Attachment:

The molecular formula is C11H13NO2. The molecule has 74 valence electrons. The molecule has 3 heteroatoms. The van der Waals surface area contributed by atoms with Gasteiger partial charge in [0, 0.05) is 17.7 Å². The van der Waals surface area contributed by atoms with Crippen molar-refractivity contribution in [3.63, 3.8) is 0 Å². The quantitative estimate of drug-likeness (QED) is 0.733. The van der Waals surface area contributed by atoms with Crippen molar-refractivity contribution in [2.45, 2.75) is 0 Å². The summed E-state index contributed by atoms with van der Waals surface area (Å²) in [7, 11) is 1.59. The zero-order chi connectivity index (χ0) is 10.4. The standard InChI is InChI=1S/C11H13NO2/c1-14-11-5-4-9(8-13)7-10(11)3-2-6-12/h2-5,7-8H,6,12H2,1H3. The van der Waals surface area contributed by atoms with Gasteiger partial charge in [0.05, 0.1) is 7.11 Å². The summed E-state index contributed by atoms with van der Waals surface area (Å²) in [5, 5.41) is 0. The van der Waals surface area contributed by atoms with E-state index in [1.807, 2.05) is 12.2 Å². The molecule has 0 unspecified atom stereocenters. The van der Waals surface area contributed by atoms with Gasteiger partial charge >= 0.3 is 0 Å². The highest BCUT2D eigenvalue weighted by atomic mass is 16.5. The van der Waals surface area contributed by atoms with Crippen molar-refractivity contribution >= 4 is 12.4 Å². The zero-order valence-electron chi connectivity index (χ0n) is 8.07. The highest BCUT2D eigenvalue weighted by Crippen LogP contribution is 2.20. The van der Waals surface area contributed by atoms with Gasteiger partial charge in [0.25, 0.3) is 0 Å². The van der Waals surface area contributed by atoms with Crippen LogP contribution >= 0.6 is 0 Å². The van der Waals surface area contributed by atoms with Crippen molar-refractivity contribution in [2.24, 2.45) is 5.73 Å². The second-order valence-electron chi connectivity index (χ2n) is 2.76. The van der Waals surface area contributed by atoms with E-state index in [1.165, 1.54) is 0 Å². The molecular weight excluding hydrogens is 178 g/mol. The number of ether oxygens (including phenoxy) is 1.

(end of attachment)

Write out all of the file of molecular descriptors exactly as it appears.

The molecular formula is C11H13NO2. The molecule has 74 valence electrons. The molecule has 3 heteroatoms. The van der Waals surface area contributed by atoms with Gasteiger partial charge in [0, 0.05) is 17.7 Å². The van der Waals surface area contributed by atoms with Crippen molar-refractivity contribution in [3.63, 3.8) is 0 Å². The quantitative estimate of drug-likeness (QED) is 0.733. The van der Waals surface area contributed by atoms with Crippen molar-refractivity contribution in [2.45, 2.75) is 0 Å². The summed E-state index contributed by atoms with van der Waals surface area (Å²) in [7, 11) is 1.59. The zero-order chi connectivity index (χ0) is 10.4. The standard InChI is InChI=1S/C11H13NO2/c1-14-11-5-4-9(8-13)7-10(11)3-2-6-12/h2-5,7-8H,6,12H2,1H3. The van der Waals surface area contributed by atoms with Gasteiger partial charge in [0.05, 0.1) is 7.11 Å². The summed E-state index contributed by atoms with van der Waals surface area (Å²) in [5, 5.41) is 0. The van der Waals surface area contributed by atoms with E-state index in [1.807, 2.05) is 12.2 Å². The molecule has 0 unspecified atom stereocenters. The van der Waals surface area contributed by atoms with Gasteiger partial charge >= 0.3 is 0 Å². The highest BCUT2D eigenvalue weighted by atomic mass is 16.5. The van der Waals surface area contributed by atoms with Crippen molar-refractivity contribution >= 4 is 12.4 Å². The zero-order valence-electron chi connectivity index (χ0n) is 8.07. The highest BCUT2D eigenvalue weighted by Crippen LogP contribution is 2.20. The van der Waals surface area contributed by atoms with Gasteiger partial charge in [0.25, 0.3) is 0 Å². The van der Waals surface area contributed by atoms with Crippen LogP contribution >= 0.6 is 0 Å². The van der Waals surface area contributed by atoms with Crippen molar-refractivity contribution in [2.24, 2.45) is 5.73 Å². The second-order valence-electron chi connectivity index (χ2n) is 2.76. The van der Waals surface area contributed by atoms with E-state index in [1.165, 1.54) is 0 Å². The molecular weight excluding hydrogens is 178 g/mol. The number of ether oxygens (including phenoxy) is 1.